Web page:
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InputfieldPageListSelect: flash of native input field before PageListSelect is rendered #794

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gadgetto opened this issue Jan 21, 2019 · 7 comments

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@gadgetto
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commented Jan 21, 2019

Short description of the issue

When an InputfieldPageListSelect is rendered there is a short flash flash of the native input field before PageListSelect is rendered. (the slower the internet connection the longer the flash)

Expected behavior

The native input field should never be visible.

Actual behavior

The native input field is rendered and visible for a short time before it's hidden by JavaScript and replaced by PageList selector.

Optional: Screenshots/Links that demonstrate the issue

2019-01-21 09-48-03 2019-01-21 09_49_06

Optional: Suggestion for a possible fix

This can be simply fixed by hiding the html input element via CSS by default.

.InputfieldPageListSelect input {
    display: none !important;
}

Steps to reproduce the issue

Add an InputfieldPageListSelect to your page and reload.

Setup/Environment

SERVER DETAILS
ProcessWire: 3.0.124
PHP: 7.2.10
Webserver: Apache
MySQL: 5.7.23

MODULE DETAILS
ProcessGroupMailer: 0.0.1
ProcessMessageLister: 0.0.1
ProcessTracyAdminer: 1.0.6
ProcessWireUpgrade: 0.0.7
ProcessWireUpgradeCheck: 0.0.7
TracyDebugger: 4.16.19

@ryancramerdesign

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commented Feb 4, 2019

The InputfieldPageListSelect is a progressive enhancement on top of a page ID input. I usually try and code these Inputfields so that they operate in this manner where possible (progressive enhancement), so that if Javascript is disabled or something there is still some kind of input. It's not particularly important here since this one doesn't see much use outside the admin, but just as a general strategy for Inputfields I think it's better to retain this behavior, rather than to force hide it with CSS.

@gadgetto

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commented Feb 5, 2019

You could probably only hide the field with CSS if JavaScript is detected?

@adrianbj

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commented Feb 5, 2019

It's not particularly important here since this one doesn't see much use outside the admin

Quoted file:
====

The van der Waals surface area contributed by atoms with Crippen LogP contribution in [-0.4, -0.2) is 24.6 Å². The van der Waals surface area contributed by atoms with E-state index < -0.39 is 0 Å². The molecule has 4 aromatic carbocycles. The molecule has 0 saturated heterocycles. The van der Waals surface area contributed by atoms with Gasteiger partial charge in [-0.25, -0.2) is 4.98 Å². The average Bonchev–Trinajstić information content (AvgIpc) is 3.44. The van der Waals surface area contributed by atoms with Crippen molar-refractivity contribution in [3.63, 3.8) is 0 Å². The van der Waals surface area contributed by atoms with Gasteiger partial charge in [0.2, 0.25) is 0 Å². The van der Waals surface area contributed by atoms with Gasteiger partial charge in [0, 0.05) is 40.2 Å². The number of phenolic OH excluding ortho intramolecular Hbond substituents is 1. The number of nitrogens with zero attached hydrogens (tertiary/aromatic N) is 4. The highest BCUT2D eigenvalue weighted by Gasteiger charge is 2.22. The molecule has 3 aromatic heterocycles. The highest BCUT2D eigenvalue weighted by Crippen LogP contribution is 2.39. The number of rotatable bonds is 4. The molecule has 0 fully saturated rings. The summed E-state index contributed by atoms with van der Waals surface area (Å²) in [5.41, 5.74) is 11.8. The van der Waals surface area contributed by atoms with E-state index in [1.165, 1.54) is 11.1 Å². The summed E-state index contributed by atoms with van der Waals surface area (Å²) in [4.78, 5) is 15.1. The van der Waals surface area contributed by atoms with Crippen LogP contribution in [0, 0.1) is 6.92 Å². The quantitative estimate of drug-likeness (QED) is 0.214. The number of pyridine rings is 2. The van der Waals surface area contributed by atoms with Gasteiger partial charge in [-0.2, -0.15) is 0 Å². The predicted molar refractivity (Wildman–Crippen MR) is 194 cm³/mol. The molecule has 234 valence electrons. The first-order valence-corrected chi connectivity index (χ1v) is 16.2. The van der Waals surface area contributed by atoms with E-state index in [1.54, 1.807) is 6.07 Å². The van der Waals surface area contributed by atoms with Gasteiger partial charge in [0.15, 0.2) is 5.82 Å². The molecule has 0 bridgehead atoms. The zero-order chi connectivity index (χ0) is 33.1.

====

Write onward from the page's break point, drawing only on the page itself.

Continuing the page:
I'm afraid I don't really agree with this sentiment. I believe the admin interface needs to look as professional as possible and PW has many FOUCs. One particular one that is currently annoying me on a complex project is the display of content from other tabs and conditional (showIf) fields that are hidden when the page edit interface loads - it's really jarring to see this stuff load and then disappear.

Sorry, but I think these sorts of details really do matter. I know they can be painful to fix, but there are lot of css/js gurus in the community who I am sure would love to tackle this :)

@teppokoivula

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commented Feb 5, 2019

One trick for minimising the FOUC effect is adding a "js" class to some element with vanilla JS as early as possible in the markup (such as right after <html>, or <head> if you have one), and hiding any JS-dependent content with CSS when that class is found:

<script>document.documentElement.className+=' js'</script>

Vanilla JS and "as early as possible" because this way it's executed as soon as possible.

While this won't completely remove the FOUC, it's the next best thing: it ensures that if JS is disabled (and in most cases if there's an error somewhere) the fallback can still kick in, yet it's also so fast that in most cases the flashing part is over really fast :)

@LostKobrakai

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commented Feb 5, 2019

While this won't completely remove the FOUC, it's the next best thing: it ensures that if JS is disabled (and in most cases if there's an error somewhere) the fallback can still kick in, yet it's also so fast that in most cases the flashing part is over really fast :)

If the js is in the head it should be executed before the body is rendered. That's the big issue with non defered js in the head and what we worked around with by moving the scripts to the end of the body in the first place.

@teppokoivula

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commented Feb 5, 2019

@LostKobrakai, you're right of course.

In this scenario the script gets executed first, assuming that it's the first thing on the page. The rest depends on which order things are laid out: if related CSS is placed at the end of the page, there's likely to be FOUC, but one can indeed prevent that completely by also placing critical parts of the CSS to the top of the page.

In other words what was an issue in the case you mentioned is now the preferred outcome :)

@LostKobrakai

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commented Feb 6, 2019

Yeah I mean with <script src="" defer></script there's imho no reason anymore to put any script or styles in the body. And for the rare occations where js should be executed before rendering the body just skip the defer.

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